Lets have another look at that dress:
not pregnant? don't panic! you can still make this dress and be (almost) as awesome as us pregnant ladies!
Whole Lotta Baby Upcycled T-shirt dress TUTORIAL
You will need:
- 2 Large Mens T-shirts
- some scrap stretch jersey fabric (or another T-shirt)
- A T shirt/vest that fits you comfortably (Template t-shirt - with similar stretch properties to your donor T shirts)
- A sewing machine (or even better - a Serger!)
- Stretch fabric needles
- Dressmaker’s chalk
- Suitable scissors
Put on your template T shirt and draw a line where your bump begins (or your empire line - under bust - this is where your skirt will flare out from) and where your bump ends (or your hips - where your body is widest when you are not pregnant! this is where your skirt will be attached.) decide how long you want your skirt to be
a) for best results use needles specifically designed for knit or stretch fabrics, ballpoint needles will work, needles which are specifically labelled for jersey fabric, or labelled ‘stretch’ are good. Regular needles will punch through the fibres of the fabric, possibly causing bigger holes or ripping/weakening of the fabric.
b) 99% of the people following this tutorial probably don’t have a serger.... that’s sad because sergers LOVE t-shirt fabric! if you’re using a regular sewing machine you should use a zig-zag stitch (here’s a video that might help) Zig zag stitch stretches, straight stitch doesn’t.
1) using your template T-shirt, trace around the T-shirt that will form the top of your dress, down to the 'top bump line’
2) from the 'top bump line’ carry on the line straight down to form a square edge against the bottom bump line.
3) add seam allowances (I didn’t have enough spare fabric for regular seam allowances so I just sewed along the construction lines)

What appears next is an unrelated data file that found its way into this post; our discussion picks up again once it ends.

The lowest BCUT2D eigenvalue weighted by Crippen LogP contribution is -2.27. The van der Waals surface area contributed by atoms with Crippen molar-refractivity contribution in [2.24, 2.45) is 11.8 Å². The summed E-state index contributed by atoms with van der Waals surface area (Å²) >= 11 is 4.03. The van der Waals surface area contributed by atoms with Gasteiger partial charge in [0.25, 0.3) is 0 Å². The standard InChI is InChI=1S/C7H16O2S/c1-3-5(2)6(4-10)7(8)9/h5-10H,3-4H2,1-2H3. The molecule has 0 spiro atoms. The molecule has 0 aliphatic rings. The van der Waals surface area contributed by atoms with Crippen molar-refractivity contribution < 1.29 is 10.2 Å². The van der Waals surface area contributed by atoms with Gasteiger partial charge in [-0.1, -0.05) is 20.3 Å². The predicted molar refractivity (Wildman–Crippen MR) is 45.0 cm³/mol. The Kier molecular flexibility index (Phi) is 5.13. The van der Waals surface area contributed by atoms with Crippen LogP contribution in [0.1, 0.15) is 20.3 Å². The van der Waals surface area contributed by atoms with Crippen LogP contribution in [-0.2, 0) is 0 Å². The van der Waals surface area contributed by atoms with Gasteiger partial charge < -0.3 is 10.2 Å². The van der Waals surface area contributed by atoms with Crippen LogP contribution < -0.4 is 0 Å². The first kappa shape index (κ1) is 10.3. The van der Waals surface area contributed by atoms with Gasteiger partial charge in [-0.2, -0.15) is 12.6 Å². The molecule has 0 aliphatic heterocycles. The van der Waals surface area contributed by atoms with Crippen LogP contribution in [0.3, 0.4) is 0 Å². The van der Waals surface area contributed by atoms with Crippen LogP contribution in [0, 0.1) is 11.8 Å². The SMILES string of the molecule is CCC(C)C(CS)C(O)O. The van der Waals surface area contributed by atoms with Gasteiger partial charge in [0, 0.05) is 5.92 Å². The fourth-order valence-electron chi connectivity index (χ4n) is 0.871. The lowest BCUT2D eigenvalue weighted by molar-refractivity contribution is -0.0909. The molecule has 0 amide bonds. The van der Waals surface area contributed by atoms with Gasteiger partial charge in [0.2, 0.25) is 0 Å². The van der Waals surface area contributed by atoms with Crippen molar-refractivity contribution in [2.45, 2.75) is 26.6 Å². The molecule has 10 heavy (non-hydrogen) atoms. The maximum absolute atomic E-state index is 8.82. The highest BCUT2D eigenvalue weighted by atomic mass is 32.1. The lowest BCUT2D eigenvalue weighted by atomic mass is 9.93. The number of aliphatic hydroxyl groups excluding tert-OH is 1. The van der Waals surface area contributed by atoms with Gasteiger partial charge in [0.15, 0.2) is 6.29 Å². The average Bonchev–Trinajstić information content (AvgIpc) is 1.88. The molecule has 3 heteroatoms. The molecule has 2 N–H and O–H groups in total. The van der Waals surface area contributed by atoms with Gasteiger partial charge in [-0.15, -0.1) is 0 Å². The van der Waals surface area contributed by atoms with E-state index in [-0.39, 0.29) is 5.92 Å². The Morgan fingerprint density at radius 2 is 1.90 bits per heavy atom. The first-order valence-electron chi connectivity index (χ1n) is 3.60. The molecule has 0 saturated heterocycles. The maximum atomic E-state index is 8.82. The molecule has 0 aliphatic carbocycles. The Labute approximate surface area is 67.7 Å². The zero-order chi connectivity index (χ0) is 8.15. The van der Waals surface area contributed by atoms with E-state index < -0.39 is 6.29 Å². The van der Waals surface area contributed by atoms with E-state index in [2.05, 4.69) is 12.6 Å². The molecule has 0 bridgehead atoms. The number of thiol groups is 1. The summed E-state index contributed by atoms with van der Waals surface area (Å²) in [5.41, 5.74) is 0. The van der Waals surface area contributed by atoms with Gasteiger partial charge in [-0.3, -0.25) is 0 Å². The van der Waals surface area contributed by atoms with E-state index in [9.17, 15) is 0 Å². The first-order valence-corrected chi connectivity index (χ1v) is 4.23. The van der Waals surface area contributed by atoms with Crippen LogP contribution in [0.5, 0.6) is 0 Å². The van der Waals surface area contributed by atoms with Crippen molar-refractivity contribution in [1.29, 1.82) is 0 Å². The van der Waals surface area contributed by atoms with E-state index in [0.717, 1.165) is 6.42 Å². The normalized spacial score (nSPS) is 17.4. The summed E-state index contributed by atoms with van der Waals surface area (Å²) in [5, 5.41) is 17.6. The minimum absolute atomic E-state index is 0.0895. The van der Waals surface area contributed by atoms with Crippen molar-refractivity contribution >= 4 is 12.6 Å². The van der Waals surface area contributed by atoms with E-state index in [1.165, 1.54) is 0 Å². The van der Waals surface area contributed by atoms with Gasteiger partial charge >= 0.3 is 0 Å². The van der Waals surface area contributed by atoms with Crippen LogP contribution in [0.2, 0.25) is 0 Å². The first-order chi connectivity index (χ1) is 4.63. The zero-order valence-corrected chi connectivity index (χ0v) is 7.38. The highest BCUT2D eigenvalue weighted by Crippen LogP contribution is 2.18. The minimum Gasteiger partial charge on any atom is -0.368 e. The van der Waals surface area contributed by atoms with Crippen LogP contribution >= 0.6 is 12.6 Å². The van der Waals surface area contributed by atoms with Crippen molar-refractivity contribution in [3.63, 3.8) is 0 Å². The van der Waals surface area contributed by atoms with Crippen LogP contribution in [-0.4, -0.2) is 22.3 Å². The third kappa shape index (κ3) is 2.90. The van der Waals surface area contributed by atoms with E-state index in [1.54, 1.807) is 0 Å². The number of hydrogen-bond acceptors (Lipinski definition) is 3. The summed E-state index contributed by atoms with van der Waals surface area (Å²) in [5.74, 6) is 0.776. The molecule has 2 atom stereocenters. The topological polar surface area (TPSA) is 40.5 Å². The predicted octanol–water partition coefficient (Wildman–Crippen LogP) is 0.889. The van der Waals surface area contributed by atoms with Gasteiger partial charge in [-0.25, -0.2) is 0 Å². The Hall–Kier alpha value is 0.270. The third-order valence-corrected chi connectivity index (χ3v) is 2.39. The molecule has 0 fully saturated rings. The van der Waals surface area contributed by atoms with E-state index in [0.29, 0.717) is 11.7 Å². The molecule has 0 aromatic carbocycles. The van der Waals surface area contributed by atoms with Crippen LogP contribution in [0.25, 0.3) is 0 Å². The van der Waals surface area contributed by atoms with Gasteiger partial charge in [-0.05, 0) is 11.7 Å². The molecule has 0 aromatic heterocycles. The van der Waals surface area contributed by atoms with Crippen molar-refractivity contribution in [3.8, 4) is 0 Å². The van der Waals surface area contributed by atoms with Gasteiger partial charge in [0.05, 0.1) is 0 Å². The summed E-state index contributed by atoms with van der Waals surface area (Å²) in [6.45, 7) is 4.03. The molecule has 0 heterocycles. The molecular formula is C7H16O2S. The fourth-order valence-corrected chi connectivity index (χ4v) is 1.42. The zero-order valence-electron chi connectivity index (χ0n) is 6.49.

4) take your 2nd t-shirt (which you’re going to make your skirt out of) and pin together front and back of the T-shirt. Draw a rectangle the width of the bottom of the top piece, and the length of the desired drop of the skirt (from bottom bump line), plus seam and hem allowance.
Are you pregnant? - make the maternity dress by following step 5a .... not pregnant? make a regular dress by following step 5b
5a) create a curve at the bottom of your rectangle, this will form your front hem shape and stop your skirt from rising up as your bump grows. My curve extends the front middle hem by about 2.5/3 inches. Cut this shape (which should give you 2 if you’ve got front and back pinned together) - flip the whole thing over and trim the back skirt piece so that hem shape there is straighter. You can check and tweak this later so don’t worry too much about straight hems at this points.
5b) Cut your rectangle shape (which should give you 2 if you’ve got front and back pinned together) this should give you your front and back skirt pieces. You can check and tweak the hemline later so don’t worry too much about straight hems at this points.
6) sew together your top t-shirt and the rectangle skirt pieces (right sides facing!!) at under bump line (or hip line)
IF YOUR WORK LOOKS LIKE THIS YOU'RE DOING IT WRONG!! - step back form your work, sit in the corner and chant 'right sides facing'for 5 minutes....
7) draft your ‘wedge’ you need a wedge of fabric to help form your dress... mine is red. it needs to be the length of your empire line/over bust line->the bottom of your hem, but other than that it’s up to you how far you make your dress to flare out at the bottom. Don’t forget to add seam/hem allowances. It also makes it easier if the top of your wedge is clipped a little so you can see where your hem allowance ends.
8)sew in first side of wedge (remember right side facing!)
9) match up your side seams right from the armpit down to the bottom hem, pin it all together paying special attention to where the wedges begin and the skirt flares out.
10) sew side seams right sides facing. Turn right side out, try on give yourself a little clap, check hems/fit etc and tweak as necessary.
I’ve got a serger, so I just whipped out my 3 stitch serging stitch and ran across the bottom hem, I also finished the neckline and sleeves with bias tape.
Alternatives - you can hem the bottom hem or leave it raw (t-shirt fabric doesn’t fray), you can also use this technique for finishing the edges with scraps of fabric you may have cut off the T-shirts in the process of making the dress.